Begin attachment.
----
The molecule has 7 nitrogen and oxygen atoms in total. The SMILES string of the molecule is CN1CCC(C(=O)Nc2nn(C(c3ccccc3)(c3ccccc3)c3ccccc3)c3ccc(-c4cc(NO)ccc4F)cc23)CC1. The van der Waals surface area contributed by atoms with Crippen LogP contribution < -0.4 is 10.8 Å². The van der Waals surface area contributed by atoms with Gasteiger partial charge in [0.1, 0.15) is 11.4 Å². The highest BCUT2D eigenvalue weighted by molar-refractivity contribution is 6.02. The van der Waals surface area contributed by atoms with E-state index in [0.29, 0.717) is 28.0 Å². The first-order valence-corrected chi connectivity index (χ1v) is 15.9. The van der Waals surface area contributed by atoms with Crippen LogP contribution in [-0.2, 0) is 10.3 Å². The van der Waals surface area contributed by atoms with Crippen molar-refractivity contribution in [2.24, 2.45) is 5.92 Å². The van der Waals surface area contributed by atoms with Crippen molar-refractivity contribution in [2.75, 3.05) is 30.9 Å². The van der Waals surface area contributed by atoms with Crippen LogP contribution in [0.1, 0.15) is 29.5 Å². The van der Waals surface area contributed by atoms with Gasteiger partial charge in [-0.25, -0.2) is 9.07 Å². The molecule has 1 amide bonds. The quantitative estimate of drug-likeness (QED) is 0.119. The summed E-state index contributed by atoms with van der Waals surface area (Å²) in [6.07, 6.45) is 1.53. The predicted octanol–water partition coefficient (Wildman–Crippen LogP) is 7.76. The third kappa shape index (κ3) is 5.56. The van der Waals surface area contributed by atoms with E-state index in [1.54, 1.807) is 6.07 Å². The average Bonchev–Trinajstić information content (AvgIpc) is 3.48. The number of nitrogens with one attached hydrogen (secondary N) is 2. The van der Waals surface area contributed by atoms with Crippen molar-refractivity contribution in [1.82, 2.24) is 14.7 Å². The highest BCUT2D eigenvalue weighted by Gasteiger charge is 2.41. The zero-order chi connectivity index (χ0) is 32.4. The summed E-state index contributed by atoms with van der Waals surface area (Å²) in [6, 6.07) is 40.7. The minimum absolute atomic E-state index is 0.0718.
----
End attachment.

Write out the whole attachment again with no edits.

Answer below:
The molecule has 7 nitrogen and oxygen atoms in total. The SMILES string of the molecule is CN1CCC(C(=O)Nc2nn(C(c3ccccc3)(c3ccccc3)c3ccccc3)c3ccc(-c4cc(NO)ccc4F)cc23)CC1. The van der Waals surface area contributed by atoms with Crippen LogP contribution < -0.4 is 10.8 Å². The van der Waals surface area contributed by atoms with Gasteiger partial charge in [0.1, 0.15) is 11.4 Å². The highest BCUT2D eigenvalue weighted by molar-refractivity contribution is 6.02. The van der Waals surface area contributed by atoms with E-state index in [0.29, 0.717) is 28.0 Å². The first-order valence-corrected chi connectivity index (χ1v) is 15.9. The van der Waals surface area contributed by atoms with Crippen LogP contribution in [-0.2, 0) is 10.3 Å². The van der Waals surface area contributed by atoms with Crippen molar-refractivity contribution in [2.24, 2.45) is 5.92 Å². The van der Waals surface area contributed by atoms with Crippen molar-refractivity contribution in [2.75, 3.05) is 30.9 Å². The van der Waals surface area contributed by atoms with Crippen LogP contribution in [0.1, 0.15) is 29.5 Å². The van der Waals surface area contributed by atoms with Gasteiger partial charge in [-0.25, -0.2) is 9.07 Å². The molecule has 1 amide bonds. The quantitative estimate of drug-likeness (QED) is 0.119. The summed E-state index contributed by atoms with van der Waals surface area (Å²) in [6.07, 6.45) is 1.53. The predicted octanol–water partition coefficient (Wildman–Crippen LogP) is 7.76. The third kappa shape index (κ3) is 5.56. The van der Waals surface area contributed by atoms with E-state index in [1.54, 1.807) is 6.07 Å². The average Bonchev–Trinajstić information content (AvgIpc) is 3.48. The number of nitrogens with one attached hydrogen (secondary N) is 2. The van der Waals surface area contributed by atoms with Crippen molar-refractivity contribution in [1.82, 2.24) is 14.7 Å². The highest BCUT2D eigenvalue weighted by Gasteiger charge is 2.41. The zero-order chi connectivity index (χ0) is 32.4. The summed E-state index contributed by atoms with van der Waals surface area (Å²) in [6, 6.07) is 40.7. The minimum absolute atomic E-state index is 0.0718.